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Should students challenge the assertions of others?

· 3 min read
Palash Shrivastava

Too much emphasis has been placed on the need for students to challenge the assertions of others. Some say social harmony should be the goal of every school. It is erroneous to place an overemphasis on either side as I believe that it is essential to promote a healthy balance between the two.

As we move away from traditional ways of learning, more students are being encouraged to raise questions and challenge the assertions of others in order to test and validate established facts as well as deepen their understanding of the subject matter. During older times, especially during the times when religious institutions were the primary source of education, students were taught to accept facts without questioning much, which led to a decay of the intellect, as proved in many instances in history.

Questioning and challenging the assertions of others has proven to be effective in the process of learning. Questioning is one of the oldest forms of learning. From the philosophical form of inquiry preached by Socrates to the intellectual revolution of the Renaissance era, it is very obvious that independent thought and ideas are essential for making new discoveries and progress, and schools should not promote a curriculum that impedes this. However, how much is considered too much? Placing an emphasis for students to challenge the assertions of others can promote critical thinking, deeper understanding and competition. Too much emphasis on it can impede the process of learning and foster unhealthy competition between the students and the teachers, which, as implied by the topic statement, could affect social harmony adversely.

On the other hand, students should practice moderation in challenging the assertions of their peers and teachers. Established facts and information that are provided in educational institutions are the product of the discoveries made by our forefathers, which have been tested and proven at one time. A student should learn the basic tenets of academic disciplines before challenging and questioning unnecessarily. How can the student debate the complex ideas and proven theories if the student does not even have the basic knowledge of the subject matter? Also, it is undeniable that the ability and compromise and work with others is an important aspect in the process of learning. The synergy of teamwork is beneficial to a conducive learning atmosphere. As the saying goes, “Two heads are better than one.” If too much time is spent on debating and questioning , no work would get done, ill feelings would be fostered and as a result no progress would be made. Therefore, schools should make a healthy balance of debate and compromise as a major goal.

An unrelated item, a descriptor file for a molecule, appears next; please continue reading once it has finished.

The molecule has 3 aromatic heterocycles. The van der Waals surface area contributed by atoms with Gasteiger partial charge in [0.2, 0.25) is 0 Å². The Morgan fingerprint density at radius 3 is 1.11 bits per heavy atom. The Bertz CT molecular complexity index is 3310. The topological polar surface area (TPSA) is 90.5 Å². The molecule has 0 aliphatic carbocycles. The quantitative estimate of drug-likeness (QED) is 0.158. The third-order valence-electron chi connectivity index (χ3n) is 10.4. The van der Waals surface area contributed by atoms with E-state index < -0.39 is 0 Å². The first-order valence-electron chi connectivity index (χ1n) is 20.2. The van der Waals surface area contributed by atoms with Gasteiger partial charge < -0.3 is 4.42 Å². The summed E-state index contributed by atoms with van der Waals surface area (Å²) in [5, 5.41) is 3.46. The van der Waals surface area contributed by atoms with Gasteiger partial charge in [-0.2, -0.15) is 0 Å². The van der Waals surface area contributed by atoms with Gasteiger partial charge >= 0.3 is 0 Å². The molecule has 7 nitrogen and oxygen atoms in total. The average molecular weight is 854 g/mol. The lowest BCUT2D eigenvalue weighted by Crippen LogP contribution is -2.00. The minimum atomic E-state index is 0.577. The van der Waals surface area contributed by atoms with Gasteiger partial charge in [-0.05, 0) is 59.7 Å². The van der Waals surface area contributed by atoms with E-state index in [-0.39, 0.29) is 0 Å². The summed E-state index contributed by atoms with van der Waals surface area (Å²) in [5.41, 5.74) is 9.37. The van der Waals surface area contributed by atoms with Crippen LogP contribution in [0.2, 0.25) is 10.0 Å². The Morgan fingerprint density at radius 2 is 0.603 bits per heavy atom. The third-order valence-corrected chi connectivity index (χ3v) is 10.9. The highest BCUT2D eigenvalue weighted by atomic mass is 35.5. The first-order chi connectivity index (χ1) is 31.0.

In conclusion, I do not believe that the ability to achieve social harmony should be the major goal of all schools. Schools should seek to promote a fine balance between encouraging their students to challenge assertions and their ability to compromise and work together.